Piracy Isn’t Something We Should Worry About

 The new generation of consumers seems much less worried about the effects of piracy and for the most part feel that online pirating is a perfectly legitimate means of obtaining music, movies, and television shows. This is in part because the new generation of teens and young adults, have so many new interests but rarely have the money to partake in all of them. We are in an era of instant gratification, which lends perfectly to pirating online. It can be argued that piracy is helping new artists become discovered as their talents are more easily shared. The loss of revenues to artists because of decreased record sales is being more than made up for in revenues generated by putting on live shows and concerts. Celebrities such as Kim Kardashian and Common are actually supporting free file sharing so that more is made available for the masses. Adobe actually broke fiscal records in 2011 with revenues of $4.21 billion being reported despite their Creative Suite being the most downloaded software being torrented 5-7 million times. The economic effects of pirated music and movies is grossly over-exaggerated because there has been no adequate way developed to actually quantify the effects over the whole industry.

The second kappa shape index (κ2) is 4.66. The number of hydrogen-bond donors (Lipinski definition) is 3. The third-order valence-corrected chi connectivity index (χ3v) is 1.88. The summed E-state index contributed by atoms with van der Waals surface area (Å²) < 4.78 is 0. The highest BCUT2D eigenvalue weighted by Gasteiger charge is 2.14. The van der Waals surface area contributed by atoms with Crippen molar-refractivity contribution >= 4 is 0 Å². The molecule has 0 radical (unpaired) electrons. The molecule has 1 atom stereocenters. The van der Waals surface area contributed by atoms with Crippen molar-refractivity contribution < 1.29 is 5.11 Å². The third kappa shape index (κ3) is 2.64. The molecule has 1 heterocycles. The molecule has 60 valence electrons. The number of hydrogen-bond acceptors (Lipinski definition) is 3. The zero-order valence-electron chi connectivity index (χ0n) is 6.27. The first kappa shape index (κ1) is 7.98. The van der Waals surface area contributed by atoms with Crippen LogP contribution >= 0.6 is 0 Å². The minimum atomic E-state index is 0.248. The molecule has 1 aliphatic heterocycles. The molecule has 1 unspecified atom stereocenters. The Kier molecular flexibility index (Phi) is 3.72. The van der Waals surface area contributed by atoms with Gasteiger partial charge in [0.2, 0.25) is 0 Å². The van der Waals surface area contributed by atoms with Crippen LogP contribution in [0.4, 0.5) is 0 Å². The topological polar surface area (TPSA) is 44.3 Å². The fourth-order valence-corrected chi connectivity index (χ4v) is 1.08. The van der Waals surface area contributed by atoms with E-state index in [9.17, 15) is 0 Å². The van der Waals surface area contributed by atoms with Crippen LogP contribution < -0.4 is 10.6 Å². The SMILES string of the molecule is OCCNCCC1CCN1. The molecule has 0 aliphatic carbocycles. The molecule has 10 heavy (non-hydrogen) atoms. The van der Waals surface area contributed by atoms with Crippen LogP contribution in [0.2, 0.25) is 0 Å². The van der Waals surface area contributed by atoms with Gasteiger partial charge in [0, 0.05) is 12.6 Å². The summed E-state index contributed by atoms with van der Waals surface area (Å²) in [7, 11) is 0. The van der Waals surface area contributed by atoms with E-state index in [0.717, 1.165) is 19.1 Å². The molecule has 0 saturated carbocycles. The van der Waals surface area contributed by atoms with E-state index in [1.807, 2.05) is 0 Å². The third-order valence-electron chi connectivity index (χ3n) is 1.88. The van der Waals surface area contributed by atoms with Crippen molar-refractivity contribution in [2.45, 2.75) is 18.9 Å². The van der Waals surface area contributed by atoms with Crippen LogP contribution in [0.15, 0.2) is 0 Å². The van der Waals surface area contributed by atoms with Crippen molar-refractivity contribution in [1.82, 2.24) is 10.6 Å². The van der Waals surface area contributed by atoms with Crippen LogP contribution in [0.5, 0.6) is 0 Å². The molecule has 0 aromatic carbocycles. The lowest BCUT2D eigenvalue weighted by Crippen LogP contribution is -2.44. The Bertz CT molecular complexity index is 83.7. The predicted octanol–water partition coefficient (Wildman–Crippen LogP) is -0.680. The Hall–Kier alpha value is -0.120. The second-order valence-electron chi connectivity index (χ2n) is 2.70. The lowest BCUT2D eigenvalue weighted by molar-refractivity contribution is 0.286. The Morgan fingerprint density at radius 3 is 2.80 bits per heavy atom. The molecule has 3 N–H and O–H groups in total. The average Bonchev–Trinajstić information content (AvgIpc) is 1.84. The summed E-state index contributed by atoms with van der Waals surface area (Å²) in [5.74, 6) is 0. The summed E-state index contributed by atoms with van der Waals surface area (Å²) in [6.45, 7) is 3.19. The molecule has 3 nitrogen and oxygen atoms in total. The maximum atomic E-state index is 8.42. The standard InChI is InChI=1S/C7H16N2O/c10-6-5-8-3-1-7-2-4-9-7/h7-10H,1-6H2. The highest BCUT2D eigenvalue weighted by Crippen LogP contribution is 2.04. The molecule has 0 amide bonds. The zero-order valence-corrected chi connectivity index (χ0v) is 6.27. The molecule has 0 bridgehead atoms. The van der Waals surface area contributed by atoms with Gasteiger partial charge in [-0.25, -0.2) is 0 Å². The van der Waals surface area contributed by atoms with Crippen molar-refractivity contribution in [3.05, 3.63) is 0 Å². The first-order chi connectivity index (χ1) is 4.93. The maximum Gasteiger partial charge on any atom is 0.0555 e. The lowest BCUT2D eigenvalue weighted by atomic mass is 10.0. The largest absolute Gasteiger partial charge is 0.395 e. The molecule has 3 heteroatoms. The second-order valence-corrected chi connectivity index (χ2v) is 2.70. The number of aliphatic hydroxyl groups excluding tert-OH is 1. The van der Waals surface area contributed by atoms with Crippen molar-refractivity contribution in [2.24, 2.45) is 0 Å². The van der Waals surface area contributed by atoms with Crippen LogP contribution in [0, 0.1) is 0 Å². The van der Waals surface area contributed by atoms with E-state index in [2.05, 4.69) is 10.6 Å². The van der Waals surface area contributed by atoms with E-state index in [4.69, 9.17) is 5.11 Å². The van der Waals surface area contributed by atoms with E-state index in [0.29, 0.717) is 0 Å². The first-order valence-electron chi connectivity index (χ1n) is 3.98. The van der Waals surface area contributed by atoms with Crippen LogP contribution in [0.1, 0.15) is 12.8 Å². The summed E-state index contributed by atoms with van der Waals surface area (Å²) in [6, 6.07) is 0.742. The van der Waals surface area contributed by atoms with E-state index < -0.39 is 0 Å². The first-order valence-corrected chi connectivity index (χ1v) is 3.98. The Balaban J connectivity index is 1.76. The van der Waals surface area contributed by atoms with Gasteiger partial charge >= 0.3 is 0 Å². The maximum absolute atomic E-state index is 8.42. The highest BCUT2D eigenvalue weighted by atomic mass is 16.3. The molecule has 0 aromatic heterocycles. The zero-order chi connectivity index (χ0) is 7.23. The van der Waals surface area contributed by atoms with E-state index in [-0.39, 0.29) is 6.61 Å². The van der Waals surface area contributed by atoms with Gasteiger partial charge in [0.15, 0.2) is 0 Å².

My Conclusion